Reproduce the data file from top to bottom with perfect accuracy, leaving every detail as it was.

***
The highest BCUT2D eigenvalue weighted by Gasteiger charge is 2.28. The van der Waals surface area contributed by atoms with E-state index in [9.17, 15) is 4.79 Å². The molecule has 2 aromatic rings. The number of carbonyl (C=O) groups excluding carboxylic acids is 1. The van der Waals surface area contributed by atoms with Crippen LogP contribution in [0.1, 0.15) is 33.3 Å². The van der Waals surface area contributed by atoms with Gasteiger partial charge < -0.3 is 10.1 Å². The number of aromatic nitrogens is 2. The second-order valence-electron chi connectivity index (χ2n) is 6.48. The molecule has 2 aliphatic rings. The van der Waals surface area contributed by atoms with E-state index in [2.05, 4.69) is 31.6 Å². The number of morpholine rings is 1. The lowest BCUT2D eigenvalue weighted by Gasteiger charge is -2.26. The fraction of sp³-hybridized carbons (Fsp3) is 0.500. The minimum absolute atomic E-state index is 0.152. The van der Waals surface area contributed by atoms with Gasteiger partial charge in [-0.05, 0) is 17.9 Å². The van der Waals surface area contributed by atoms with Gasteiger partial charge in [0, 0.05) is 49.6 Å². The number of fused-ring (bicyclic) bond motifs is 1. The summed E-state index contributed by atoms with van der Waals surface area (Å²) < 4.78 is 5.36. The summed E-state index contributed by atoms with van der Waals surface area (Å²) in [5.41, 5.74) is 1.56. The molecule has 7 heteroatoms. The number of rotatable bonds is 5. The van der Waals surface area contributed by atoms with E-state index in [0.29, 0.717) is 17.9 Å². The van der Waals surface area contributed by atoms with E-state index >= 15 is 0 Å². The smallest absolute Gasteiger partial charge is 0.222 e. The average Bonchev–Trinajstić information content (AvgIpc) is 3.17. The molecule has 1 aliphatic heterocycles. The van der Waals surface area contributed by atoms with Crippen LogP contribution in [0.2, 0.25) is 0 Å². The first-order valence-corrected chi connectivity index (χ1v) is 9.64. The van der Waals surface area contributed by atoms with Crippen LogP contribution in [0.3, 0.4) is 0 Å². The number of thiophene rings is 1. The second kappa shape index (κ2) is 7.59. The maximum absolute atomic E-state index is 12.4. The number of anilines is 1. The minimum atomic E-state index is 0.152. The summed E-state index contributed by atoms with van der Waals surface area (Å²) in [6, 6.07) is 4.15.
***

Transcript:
The highest BCUT2D eigenvalue weighted by Gasteiger charge is 2.28. The van der Waals surface area contributed by atoms with E-state index in [9.17, 15) is 4.79 Å². The molecule has 2 aromatic rings. The number of carbonyl (C=O) groups excluding carboxylic acids is 1. The van der Waals surface area contributed by atoms with Crippen LogP contribution in [0.1, 0.15) is 33.3 Å². The van der Waals surface area contributed by atoms with Gasteiger partial charge < -0.3 is 10.1 Å². The number of aromatic nitrogens is 2. The second-order valence-electron chi connectivity index (χ2n) is 6.48. The molecule has 2 aliphatic rings. The van der Waals surface area contributed by atoms with E-state index in [2.05, 4.69) is 31.6 Å². The number of morpholine rings is 1. The lowest BCUT2D eigenvalue weighted by Gasteiger charge is -2.26. The fraction of sp³-hybridized carbons (Fsp3) is 0.500. The minimum absolute atomic E-state index is 0.152. The van der Waals surface area contributed by atoms with Gasteiger partial charge in [-0.05, 0) is 17.9 Å². The van der Waals surface area contributed by atoms with Gasteiger partial charge in [0, 0.05) is 49.6 Å². The number of fused-ring (bicyclic) bond motifs is 1. The summed E-state index contributed by atoms with van der Waals surface area (Å²) < 4.78 is 5.36. The summed E-state index contributed by atoms with van der Waals surface area (Å²) in [5.41, 5.74) is 1.56. The molecule has 7 heteroatoms. The number of rotatable bonds is 5. The van der Waals surface area contributed by atoms with E-state index in [0.29, 0.717) is 17.9 Å². The van der Waals surface area contributed by atoms with E-state index >= 15 is 0 Å². The smallest absolute Gasteiger partial charge is 0.222 e. The average Bonchev–Trinajstić information content (AvgIpc) is 3.17. The molecule has 1 aliphatic heterocycles. The van der Waals surface area contributed by atoms with Crippen LogP contribution in [0.2, 0.25) is 0 Å². The first-order valence-corrected chi connectivity index (χ1v) is 9.64. The van der Waals surface area contributed by atoms with Crippen LogP contribution in [0.3, 0.4) is 0 Å². The number of thiophene rings is 1. The second kappa shape index (κ2) is 7.59. The maximum absolute atomic E-state index is 12.4. The number of anilines is 1. The minimum atomic E-state index is 0.152. The summed E-state index contributed by atoms with van der Waals surface area (Å²) in [6, 6.07) is 4.15.